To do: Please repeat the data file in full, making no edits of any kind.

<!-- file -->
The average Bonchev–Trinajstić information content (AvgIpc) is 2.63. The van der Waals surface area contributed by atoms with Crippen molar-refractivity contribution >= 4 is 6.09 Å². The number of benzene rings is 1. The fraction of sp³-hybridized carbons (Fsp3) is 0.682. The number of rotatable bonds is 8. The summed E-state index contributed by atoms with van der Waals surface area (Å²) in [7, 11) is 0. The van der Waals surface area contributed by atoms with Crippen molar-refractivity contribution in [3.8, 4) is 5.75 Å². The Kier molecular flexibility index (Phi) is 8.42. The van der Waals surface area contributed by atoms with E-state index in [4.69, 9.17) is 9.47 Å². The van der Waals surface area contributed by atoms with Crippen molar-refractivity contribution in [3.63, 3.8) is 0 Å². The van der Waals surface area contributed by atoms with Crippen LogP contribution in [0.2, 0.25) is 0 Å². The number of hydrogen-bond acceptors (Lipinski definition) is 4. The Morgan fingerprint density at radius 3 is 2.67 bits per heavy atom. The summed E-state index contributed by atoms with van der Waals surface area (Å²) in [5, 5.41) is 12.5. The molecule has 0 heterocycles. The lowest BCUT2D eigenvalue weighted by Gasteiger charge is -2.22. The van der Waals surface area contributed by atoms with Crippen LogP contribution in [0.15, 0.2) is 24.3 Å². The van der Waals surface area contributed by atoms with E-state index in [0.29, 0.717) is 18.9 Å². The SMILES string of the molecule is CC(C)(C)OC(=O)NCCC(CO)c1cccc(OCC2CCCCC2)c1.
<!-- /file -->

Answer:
The average Bonchev–Trinajstić information content (AvgIpc) is 2.63. The van der Waals surface area contributed by atoms with Crippen molar-refractivity contribution >= 4 is 6.09 Å². The number of benzene rings is 1. The fraction of sp³-hybridized carbons (Fsp3) is 0.682. The number of rotatable bonds is 8. The summed E-state index contributed by atoms with van der Waals surface area (Å²) in [7, 11) is 0. The van der Waals surface area contributed by atoms with Crippen molar-refractivity contribution in [3.8, 4) is 5.75 Å². The Kier molecular flexibility index (Phi) is 8.42. The van der Waals surface area contributed by atoms with E-state index in [4.69, 9.17) is 9.47 Å². The van der Waals surface area contributed by atoms with Crippen molar-refractivity contribution in [3.63, 3.8) is 0 Å². The van der Waals surface area contributed by atoms with Crippen LogP contribution in [0.2, 0.25) is 0 Å². The number of hydrogen-bond acceptors (Lipinski definition) is 4. The Morgan fingerprint density at radius 3 is 2.67 bits per heavy atom. The summed E-state index contributed by atoms with van der Waals surface area (Å²) in [5, 5.41) is 12.5. The molecule has 0 heterocycles. The lowest BCUT2D eigenvalue weighted by Gasteiger charge is -2.22. The van der Waals surface area contributed by atoms with Crippen LogP contribution in [0.15, 0.2) is 24.3 Å². The van der Waals surface area contributed by atoms with E-state index in [0.29, 0.717) is 18.9 Å². The SMILES string of the molecule is CC(C)(C)OC(=O)NCCC(CO)c1cccc(OCC2CCCCC2)c1.